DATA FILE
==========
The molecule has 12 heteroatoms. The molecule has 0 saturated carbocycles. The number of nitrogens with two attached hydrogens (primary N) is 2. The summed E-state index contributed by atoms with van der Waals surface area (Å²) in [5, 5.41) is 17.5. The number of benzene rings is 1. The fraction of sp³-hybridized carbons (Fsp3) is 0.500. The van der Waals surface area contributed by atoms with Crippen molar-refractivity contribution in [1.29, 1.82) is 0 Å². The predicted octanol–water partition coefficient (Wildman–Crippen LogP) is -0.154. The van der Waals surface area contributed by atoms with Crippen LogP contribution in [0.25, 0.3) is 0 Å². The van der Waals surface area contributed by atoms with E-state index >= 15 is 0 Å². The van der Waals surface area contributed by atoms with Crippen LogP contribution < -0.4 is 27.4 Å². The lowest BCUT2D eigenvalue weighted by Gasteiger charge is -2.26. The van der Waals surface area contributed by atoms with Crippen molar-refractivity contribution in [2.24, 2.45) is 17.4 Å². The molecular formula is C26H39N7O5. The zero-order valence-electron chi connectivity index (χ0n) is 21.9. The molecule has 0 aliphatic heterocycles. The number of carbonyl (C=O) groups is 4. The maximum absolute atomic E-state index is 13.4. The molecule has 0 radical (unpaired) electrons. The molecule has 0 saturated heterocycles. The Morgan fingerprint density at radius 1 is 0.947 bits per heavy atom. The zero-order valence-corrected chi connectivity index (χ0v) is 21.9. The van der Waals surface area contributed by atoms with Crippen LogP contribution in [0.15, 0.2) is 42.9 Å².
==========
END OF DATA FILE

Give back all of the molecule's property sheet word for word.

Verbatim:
The molecule has 12 heteroatoms. The molecule has 0 saturated carbocycles. The number of nitrogens with two attached hydrogens (primary N) is 2. The summed E-state index contributed by atoms with van der Waals surface area (Å²) in [5, 5.41) is 17.5. The number of benzene rings is 1. The fraction of sp³-hybridized carbons (Fsp3) is 0.500. The van der Waals surface area contributed by atoms with Crippen molar-refractivity contribution in [1.29, 1.82) is 0 Å². The predicted octanol–water partition coefficient (Wildman–Crippen LogP) is -0.154. The van der Waals surface area contributed by atoms with Crippen LogP contribution in [0.25, 0.3) is 0 Å². The van der Waals surface area contributed by atoms with E-state index >= 15 is 0 Å². The van der Waals surface area contributed by atoms with Crippen LogP contribution < -0.4 is 27.4 Å². The lowest BCUT2D eigenvalue weighted by Gasteiger charge is -2.26. The van der Waals surface area contributed by atoms with Crippen molar-refractivity contribution in [2.24, 2.45) is 17.4 Å². The molecular formula is C26H39N7O5. The zero-order valence-electron chi connectivity index (χ0n) is 21.9. The molecule has 0 aliphatic heterocycles. The number of carbonyl (C=O) groups is 4. The maximum absolute atomic E-state index is 13.4. The molecule has 0 radical (unpaired) electrons. The molecule has 0 saturated heterocycles. The Morgan fingerprint density at radius 1 is 0.947 bits per heavy atom. The zero-order valence-corrected chi connectivity index (χ0v) is 21.9. The van der Waals surface area contributed by atoms with Crippen LogP contribution in [0.15, 0.2) is 42.9 Å².